20 Most Expensive Dog Breeds That Are Worth Every Penny

People love showering their dogs with toys, clothes and fancy meal plans. Frankly, the doggy gift options just keep getting better. Spending money on our pets is part of the deal when adopting, fostering or buying a dog. The thing is, the tab grows very quickly. Some dog breeds cost a lot more to care for than others. Everything from bedtime to bathtime and beyond can be more expensive depending on the breed. The most expensive dog breeds tend to be rare, purebred dogs who come from show-winning bloodlines. Expensive dog breeds also require more grooming, training and medical visits over the course of their lifetimes. If you’ve got your heart set on one of these breeds, start saving now.

Let’s define “expensive”

Some dog breeds are very expensive to purchase initially, while others cost more over the long term. For example, a French Bulldog is pretty pricey when you buy one from a certified breeder, but costs less on average than, say, a Bernese Mountain Dog after a decade or so. It’s hard to calculate the lifetime cost of a dog before you have it, because you can’t predict specific health issues or unexpected events. But, we can estimate.

Dog owners typically spend between $1,500 and $3,200 in the first year of pet ownership. From there, annual costs range from a few hundred dollars to a few thousand. Depending on your income and coupon cutting skills, these numbers can fluctuate drastically.

Pet Budget does a great job of researching the costs of grooming sessions, supplies, vet bills and more to predict both the initial and lifetime costs of different breeds. Since all these things vary greatly in price—and we’d need a psychic to predict what happens with your pup—we focus primarily on initial costs in this list. The pups you’ll find here are the most expensive dog breeds when it comes to how much you’d pay for a puppy.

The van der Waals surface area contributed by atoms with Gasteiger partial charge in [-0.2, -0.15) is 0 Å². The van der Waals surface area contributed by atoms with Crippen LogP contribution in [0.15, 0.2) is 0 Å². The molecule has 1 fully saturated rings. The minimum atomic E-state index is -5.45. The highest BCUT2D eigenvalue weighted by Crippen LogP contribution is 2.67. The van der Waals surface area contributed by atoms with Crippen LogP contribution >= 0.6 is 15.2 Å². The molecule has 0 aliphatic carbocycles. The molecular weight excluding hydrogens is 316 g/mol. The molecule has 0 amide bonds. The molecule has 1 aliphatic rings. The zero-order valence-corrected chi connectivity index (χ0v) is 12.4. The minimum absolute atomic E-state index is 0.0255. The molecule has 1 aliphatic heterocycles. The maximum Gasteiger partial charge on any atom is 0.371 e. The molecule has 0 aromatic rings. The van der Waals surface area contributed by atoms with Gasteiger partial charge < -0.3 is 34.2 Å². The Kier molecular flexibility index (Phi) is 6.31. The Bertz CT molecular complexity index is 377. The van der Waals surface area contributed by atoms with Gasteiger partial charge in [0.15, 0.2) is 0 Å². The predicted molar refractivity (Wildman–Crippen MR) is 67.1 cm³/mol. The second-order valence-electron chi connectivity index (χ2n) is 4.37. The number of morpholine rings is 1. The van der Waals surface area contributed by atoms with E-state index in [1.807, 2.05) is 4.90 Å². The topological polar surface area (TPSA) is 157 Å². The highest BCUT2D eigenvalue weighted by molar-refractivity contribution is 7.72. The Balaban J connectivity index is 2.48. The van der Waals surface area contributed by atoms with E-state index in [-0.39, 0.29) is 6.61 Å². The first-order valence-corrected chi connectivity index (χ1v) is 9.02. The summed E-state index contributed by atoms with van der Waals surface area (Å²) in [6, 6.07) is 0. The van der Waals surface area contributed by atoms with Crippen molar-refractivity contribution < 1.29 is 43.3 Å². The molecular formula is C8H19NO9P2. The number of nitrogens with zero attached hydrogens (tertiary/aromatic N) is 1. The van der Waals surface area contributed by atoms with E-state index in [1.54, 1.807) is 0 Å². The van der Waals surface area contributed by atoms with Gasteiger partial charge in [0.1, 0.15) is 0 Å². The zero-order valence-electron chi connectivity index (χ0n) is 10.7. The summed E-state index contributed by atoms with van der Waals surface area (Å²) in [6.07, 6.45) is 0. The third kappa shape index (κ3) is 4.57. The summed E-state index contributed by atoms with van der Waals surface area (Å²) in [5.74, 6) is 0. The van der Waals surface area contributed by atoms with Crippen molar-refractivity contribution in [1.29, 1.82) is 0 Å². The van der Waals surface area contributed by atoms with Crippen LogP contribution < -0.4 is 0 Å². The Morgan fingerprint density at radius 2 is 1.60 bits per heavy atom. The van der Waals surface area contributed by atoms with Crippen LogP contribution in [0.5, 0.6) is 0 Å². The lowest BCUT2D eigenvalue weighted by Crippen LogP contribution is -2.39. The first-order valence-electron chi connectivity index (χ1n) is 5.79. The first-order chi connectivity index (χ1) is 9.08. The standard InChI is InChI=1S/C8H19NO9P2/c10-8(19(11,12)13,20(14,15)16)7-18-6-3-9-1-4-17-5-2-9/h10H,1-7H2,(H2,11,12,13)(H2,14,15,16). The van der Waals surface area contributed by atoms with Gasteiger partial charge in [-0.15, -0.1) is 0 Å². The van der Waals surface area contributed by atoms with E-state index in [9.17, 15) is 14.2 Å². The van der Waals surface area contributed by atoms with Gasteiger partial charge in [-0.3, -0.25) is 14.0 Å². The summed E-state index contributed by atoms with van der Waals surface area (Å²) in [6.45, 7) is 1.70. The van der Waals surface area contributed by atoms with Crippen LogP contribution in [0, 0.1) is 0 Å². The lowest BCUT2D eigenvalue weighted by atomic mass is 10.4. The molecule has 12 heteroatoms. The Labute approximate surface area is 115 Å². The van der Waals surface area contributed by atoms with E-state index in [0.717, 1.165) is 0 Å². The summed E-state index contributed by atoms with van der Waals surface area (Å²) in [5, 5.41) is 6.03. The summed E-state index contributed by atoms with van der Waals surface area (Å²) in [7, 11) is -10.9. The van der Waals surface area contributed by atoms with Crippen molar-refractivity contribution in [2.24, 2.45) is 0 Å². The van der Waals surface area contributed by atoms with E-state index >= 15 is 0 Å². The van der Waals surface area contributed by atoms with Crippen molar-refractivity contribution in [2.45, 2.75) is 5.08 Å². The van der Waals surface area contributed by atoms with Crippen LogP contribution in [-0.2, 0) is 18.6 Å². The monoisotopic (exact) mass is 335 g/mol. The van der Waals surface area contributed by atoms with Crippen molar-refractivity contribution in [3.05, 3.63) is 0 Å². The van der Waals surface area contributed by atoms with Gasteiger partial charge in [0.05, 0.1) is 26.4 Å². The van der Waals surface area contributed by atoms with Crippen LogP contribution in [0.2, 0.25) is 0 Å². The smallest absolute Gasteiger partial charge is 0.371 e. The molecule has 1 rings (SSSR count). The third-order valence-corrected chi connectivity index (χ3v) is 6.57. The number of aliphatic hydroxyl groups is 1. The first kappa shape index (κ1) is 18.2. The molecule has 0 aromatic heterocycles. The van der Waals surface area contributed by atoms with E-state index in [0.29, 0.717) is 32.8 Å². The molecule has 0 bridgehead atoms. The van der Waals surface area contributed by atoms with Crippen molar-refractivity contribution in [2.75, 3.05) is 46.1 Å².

What makes a dog breed expensive?

More than anything, purebred status determines a dog’s cost. Not only are purebred dogs more predictable when it comes to behavior traits (a desirable pro), they tend to have more health issues over time (an expensive con). Plus, reputable breeders put a lot of effort into caring for puppies and their mothers while adhering to strict breeding regulations.

Purebred puppy costs often include fees already paid for microchips, registrations and vaccinations, not to mention the time breeders spend monitoring health and socializing new pups. Good breeders invest in expensive health tests to ensure there’s no inbreeding or genetic issues in their litters. You get what you pay for when you work with responsible, dedicated breeders who take care of these logistics for you.

Oh, you want a puppy from a prestigious show dog bloodline like Claire the Scottish Deerhound who recently won Best in Show? Expect to spend ten times more (and tens of thousands of dollars). Oh, you want to reserve a purebred puppy from a litter that hasn’t been born yet? Chances are you’ll spend 28 percent more than if you buy a purebred puppy between two and six months old.

Beyond purebred status, everything from a global pandemic to your geographic location can impact how much puppies cost. Some breeds are in high demand in specific areas of the country. Other dogs are priced based on coat color and markings unique to their breed.

Additional costs of different dog breeds

Without question, the biggest expenses over time for a dog will be vet bills. These could be unexpected (“My puppy ate a sock and needs surgery to remove it!”) or completely normal (“My senior dog needs a major dental cleaning.”) Embrace Pet Insurance says the five breeds with the highest vet bills, based on 2020 claims, were Greater Swiss Mountain Dogs, Bernese Mountain Dogs, Flat-coated Retrievers, Bullmastiffs and Newfoundlands.

Karen Leslie from The Pet Fund, a nonprofit paying vet bills for those in need, tells NPR that 60 percent of their grants go to cancer treatments for pets. “The typical bill for cancer can go as high as $10,000,” Leslie says. The National Canine Cancer Foundation says in general, Golden Retrievers, Boxers, Bernese Mountain Dogs, German Shepherds and Rottweilers are the breeds most prone to cancer.

No matter the dog breed, you’ll need to stock up on supplies when you first adopt or buy. Crates, leashes and everything in between will add up quickly. Luckily, these are first-time purchases you won’t have to make every year (unless your dog outgrows things or chews through them). Every few years your dog may need booster vaccinations or new medications if they develop illnesses or get colds. If you travel a lot, be prepared to spend money on pet sitters or boarding facilities. If you work a lot, paying a dog walker to get your dog enough exercise will add to your expenses.